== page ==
Researching the history of church houses

Reconstruction by Norman Young of the Church House at Week

Reconstruction of the church house at Week, near Dartington, Devon by Norman Young, illustrator.

The church house was the medieval equivalent of the church hall. Its chief purpose was to house the festivals and church ales which raised funds for many an English parish church until the rise of Puritanism. A parish was not required to have a church house. The nave of the church itself could function as a secular meeting-place for medieval parishioners, as well as a religious one. Or a nave aisle could be used by a parish guild. However as the open space in churches was filled with pews in the late Medieval period, it could no longer act as a parish hall. By the 15th century a fair number of parishes had bought or built a church house, or had one donated. A common location is by the churchyard. Two surviving examples are:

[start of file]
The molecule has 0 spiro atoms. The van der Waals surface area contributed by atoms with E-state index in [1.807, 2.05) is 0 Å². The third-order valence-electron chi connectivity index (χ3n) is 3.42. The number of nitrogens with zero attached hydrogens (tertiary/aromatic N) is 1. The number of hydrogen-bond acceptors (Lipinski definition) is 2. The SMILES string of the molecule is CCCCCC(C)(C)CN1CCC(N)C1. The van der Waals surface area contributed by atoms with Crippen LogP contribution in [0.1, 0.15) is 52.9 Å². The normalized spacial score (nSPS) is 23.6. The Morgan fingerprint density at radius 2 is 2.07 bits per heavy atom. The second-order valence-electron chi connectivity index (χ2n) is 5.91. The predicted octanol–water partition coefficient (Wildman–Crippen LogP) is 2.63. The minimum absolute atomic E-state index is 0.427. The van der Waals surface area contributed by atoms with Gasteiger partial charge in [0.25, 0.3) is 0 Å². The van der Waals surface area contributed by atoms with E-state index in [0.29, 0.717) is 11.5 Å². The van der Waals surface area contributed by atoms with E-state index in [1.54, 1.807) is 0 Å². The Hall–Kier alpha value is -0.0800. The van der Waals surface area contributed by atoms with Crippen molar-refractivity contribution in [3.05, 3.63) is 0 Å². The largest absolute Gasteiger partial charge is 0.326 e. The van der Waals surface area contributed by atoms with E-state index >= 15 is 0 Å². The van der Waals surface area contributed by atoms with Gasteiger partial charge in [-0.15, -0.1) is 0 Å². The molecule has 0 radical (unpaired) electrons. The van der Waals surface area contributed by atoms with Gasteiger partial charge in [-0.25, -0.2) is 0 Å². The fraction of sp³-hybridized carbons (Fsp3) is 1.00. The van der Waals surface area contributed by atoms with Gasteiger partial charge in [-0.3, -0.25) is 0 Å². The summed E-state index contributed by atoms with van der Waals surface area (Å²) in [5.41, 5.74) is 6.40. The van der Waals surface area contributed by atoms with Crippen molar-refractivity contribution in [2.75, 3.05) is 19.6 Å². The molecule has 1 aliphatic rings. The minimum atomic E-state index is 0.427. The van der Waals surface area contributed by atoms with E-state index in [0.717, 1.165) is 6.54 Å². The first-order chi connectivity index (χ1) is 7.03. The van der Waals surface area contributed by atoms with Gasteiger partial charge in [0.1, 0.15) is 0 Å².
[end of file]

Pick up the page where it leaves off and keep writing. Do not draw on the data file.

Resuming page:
Church ales were revels which could include sports, plays and Morris dancing, encouraged by a brew of strong ale, made on the premises. For the Puritans such merry-making was unseemly. Under Oliver Cromwell it was banned. (There had been earlier attempts to suppress church ales in the reign of Edward, but they appeared again under Mary.) Redundant church houses could be converted to other uses to benefit the parish, for example a school or an almshouse. Or it might be rented to a former housekeeper, who continued to brew and sell ale, turning the building into an ordinary alehouse.

Church houses should be included in glebe terriers and on tithe maps. Churchwarden's accounts should supply details of building and repair work, as the churchwardens were trustees of such parish property and responsible for organising the festivities.And see images and maps.